Illicit drug overdose deaths in the province continue to rise - InfoNews

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Illicit drug overdose deaths in the province continue to rise

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August 04, 2017 - 11:51 AM

The number of illicit drug overdose deaths in the province has had a sharp increase this year, up 88 per cent compared to the same time period last year.

The B.C. Coroners Service has released numbers for illicit drug overdose deaths for the month of June, which shows 111 people died from a suspected overdose that month, an average of 3.7 deaths per day.

That's a 61 per cent increase compared to June last year. At least 780 people have died from suspected overdoses this year, compared to 414 at this time last year. Nearly three-quarters of all illicit drug deaths involved people between the ages of 30 and 59 years old. Four out of five people who died were men.

There have been no deaths at any supervised consumption site or drug overdose prevention site, but nearly 60 per cent of overdose deaths happened in private residences. About 90 per cent occurred inside.

"While it's a relief to see the lowest number of deaths for any month to date in 2017, we are still seeing a significant increase in illicit drug overdose deaths compared even with this time last year and are continuing to lose loved and valued members of our communities at a tragic rate," Chief Coroner Lisa Lapointe said in a news release. "The drug supply is unsafe and anyone using illicit drugs is at high risk for overdose. I urge anyone using drugs, whether casually or regularly, not to use alone."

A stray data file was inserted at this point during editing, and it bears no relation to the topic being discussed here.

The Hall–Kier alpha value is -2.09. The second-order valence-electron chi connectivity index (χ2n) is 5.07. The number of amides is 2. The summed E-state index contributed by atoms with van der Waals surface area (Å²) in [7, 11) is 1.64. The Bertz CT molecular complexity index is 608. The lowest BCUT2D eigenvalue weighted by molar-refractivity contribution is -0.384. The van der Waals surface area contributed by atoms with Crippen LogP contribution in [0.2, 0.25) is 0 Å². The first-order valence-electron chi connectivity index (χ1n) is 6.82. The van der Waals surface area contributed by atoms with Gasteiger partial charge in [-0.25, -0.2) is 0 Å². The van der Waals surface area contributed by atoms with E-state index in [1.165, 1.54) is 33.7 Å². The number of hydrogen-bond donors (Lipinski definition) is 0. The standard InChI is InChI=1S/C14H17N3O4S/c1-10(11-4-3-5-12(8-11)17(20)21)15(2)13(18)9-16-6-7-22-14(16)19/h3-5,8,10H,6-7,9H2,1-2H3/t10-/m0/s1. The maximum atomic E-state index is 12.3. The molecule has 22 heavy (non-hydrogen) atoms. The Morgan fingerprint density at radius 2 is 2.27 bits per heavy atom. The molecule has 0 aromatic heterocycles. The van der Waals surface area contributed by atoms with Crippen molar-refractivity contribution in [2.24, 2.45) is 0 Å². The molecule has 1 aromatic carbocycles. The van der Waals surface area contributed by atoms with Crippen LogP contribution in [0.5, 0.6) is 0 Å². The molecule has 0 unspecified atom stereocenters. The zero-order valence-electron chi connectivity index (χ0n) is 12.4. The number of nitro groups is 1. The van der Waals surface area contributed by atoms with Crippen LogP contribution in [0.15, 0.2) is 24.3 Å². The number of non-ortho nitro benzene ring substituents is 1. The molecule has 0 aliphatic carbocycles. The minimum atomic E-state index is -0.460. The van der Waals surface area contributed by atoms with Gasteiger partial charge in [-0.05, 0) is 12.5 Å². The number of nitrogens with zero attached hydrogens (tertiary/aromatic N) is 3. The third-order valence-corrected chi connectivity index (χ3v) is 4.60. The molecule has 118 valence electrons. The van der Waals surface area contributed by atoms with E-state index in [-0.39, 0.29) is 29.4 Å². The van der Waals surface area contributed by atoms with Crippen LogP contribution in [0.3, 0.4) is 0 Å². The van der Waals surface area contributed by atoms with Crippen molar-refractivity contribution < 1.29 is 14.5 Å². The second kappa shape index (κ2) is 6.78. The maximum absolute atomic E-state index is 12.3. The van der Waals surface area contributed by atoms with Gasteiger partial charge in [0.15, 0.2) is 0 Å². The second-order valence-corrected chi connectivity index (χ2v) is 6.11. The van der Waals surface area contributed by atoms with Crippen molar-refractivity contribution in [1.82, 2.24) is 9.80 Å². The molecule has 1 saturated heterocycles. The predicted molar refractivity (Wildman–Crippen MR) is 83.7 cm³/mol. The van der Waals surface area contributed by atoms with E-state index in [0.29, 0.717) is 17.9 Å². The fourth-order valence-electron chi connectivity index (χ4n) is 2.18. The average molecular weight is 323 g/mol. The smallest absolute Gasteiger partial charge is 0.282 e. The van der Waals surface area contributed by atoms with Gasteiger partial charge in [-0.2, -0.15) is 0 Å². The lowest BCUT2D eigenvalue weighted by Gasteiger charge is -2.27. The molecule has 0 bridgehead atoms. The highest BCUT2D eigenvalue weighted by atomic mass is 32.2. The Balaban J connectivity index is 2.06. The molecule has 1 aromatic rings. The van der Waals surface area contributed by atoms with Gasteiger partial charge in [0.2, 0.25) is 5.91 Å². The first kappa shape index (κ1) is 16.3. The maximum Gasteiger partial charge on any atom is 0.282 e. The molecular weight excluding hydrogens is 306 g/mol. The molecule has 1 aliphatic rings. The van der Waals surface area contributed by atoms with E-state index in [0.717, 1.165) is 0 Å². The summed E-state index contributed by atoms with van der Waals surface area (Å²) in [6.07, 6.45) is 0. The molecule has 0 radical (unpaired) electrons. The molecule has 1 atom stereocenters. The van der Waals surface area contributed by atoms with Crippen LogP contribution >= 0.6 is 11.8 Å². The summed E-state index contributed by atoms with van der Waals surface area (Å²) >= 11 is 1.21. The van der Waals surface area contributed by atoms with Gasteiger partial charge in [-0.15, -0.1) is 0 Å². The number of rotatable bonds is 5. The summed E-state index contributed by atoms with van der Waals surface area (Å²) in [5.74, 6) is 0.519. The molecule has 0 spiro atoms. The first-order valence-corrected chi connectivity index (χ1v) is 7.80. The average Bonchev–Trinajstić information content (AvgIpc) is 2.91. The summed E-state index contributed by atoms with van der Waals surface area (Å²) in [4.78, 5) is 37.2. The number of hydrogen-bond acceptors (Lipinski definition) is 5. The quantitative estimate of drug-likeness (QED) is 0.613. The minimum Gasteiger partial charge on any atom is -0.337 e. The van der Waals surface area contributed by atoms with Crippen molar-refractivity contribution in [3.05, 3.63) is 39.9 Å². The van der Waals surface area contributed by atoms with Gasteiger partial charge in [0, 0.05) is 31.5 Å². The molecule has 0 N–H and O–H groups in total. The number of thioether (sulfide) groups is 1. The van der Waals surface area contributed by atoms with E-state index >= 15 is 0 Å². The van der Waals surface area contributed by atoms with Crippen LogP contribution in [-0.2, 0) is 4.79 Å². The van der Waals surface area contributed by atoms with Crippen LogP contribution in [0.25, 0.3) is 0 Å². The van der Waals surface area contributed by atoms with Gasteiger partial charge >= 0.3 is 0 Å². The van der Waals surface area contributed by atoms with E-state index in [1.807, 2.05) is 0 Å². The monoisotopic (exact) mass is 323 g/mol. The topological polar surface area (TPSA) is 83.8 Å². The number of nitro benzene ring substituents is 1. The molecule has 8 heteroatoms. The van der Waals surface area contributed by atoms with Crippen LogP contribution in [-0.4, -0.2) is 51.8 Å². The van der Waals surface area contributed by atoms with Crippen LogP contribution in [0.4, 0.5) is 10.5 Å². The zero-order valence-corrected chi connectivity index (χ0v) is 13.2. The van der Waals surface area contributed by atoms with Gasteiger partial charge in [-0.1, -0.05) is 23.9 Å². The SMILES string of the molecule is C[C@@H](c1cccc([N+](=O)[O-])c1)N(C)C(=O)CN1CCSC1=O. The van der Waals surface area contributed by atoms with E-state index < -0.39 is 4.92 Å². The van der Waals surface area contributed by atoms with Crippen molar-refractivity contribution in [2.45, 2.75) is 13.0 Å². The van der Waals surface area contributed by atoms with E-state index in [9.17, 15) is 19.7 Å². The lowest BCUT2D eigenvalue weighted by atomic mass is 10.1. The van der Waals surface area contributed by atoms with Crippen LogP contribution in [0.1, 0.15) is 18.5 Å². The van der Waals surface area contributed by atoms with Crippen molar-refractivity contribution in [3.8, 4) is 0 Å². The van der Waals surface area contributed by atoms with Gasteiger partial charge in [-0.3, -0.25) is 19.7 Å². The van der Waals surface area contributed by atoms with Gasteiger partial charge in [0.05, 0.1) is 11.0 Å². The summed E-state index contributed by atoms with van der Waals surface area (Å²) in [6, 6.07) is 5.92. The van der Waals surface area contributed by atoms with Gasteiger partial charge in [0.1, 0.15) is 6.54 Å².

Between January and May of this year, 78 per cent of illicit drug deaths had fentanyl detected, the B.C. Coroners Service says.

In the Interior Health Authority so far this year, 80 people have died of suspected fentanyl-related overdoses, compared to 115 for all of 2016.

In Kamloops so far this year, there have been 22 fatal overdoses, compared to 42 for all of 2016. There have been 46 overdose deaths in Kelowna so far this year compared to 48 for all of 2016. Fatal drug overdose numbers are not available for Vernon and Penticton.

People who are around someone who has used drugs are advised that heavy snoring and being unable to awake the person are signs of respiratory distress caused by an overdose. Call 911 immediately if you see these symptoms. New federal legislation provides immunity from simple possession charges for anyone who calls 911 during a suspected overdose.

For more information and stories on fentanyl, go here.

To catch up on the drug overdose crisis, go here.


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